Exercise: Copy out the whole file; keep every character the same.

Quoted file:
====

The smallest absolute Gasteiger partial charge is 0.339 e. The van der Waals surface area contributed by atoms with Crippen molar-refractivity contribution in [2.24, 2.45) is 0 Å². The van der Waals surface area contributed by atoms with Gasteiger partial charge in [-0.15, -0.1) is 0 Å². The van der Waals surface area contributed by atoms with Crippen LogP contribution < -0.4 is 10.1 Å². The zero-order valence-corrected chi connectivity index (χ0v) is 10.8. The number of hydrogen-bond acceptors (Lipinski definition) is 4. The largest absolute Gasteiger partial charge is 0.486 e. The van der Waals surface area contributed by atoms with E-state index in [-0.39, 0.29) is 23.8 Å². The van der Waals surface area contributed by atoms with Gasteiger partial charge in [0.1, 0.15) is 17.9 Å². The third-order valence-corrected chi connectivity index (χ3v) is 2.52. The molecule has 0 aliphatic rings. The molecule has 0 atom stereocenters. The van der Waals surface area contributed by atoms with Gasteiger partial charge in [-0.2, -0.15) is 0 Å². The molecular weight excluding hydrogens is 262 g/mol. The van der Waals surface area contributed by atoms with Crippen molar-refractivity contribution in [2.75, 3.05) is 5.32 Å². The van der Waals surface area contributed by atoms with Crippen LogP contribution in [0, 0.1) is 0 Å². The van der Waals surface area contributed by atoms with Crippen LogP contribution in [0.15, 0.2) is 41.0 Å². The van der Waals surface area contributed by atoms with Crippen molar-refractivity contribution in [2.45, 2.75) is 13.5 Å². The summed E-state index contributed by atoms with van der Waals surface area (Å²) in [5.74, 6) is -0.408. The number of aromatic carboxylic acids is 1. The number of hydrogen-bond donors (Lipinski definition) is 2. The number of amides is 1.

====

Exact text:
The smallest absolute Gasteiger partial charge is 0.339 e. The van der Waals surface area contributed by atoms with Crippen molar-refractivity contribution in [2.24, 2.45) is 0 Å². The van der Waals surface area contributed by atoms with Gasteiger partial charge in [-0.15, -0.1) is 0 Å². The van der Waals surface area contributed by atoms with Crippen LogP contribution < -0.4 is 10.1 Å². The zero-order valence-corrected chi connectivity index (χ0v) is 10.8. The number of hydrogen-bond acceptors (Lipinski definition) is 4. The largest absolute Gasteiger partial charge is 0.486 e. The van der Waals surface area contributed by atoms with E-state index in [-0.39, 0.29) is 23.8 Å². The van der Waals surface area contributed by atoms with Gasteiger partial charge in [0.1, 0.15) is 17.9 Å². The third-order valence-corrected chi connectivity index (χ3v) is 2.52. The molecule has 0 aliphatic rings. The molecule has 0 atom stereocenters. The van der Waals surface area contributed by atoms with Gasteiger partial charge in [-0.2, -0.15) is 0 Å². The molecular weight excluding hydrogens is 262 g/mol. The van der Waals surface area contributed by atoms with Crippen molar-refractivity contribution in [2.75, 3.05) is 5.32 Å². The van der Waals surface area contributed by atoms with Crippen LogP contribution in [0, 0.1) is 0 Å². The van der Waals surface area contributed by atoms with Crippen LogP contribution in [0.15, 0.2) is 41.0 Å². The van der Waals surface area contributed by atoms with Crippen molar-refractivity contribution in [2.45, 2.75) is 13.5 Å². The summed E-state index contributed by atoms with van der Waals surface area (Å²) in [5.74, 6) is -0.408. The number of aromatic carboxylic acids is 1. The number of hydrogen-bond donors (Lipinski definition) is 2. The number of amides is 1.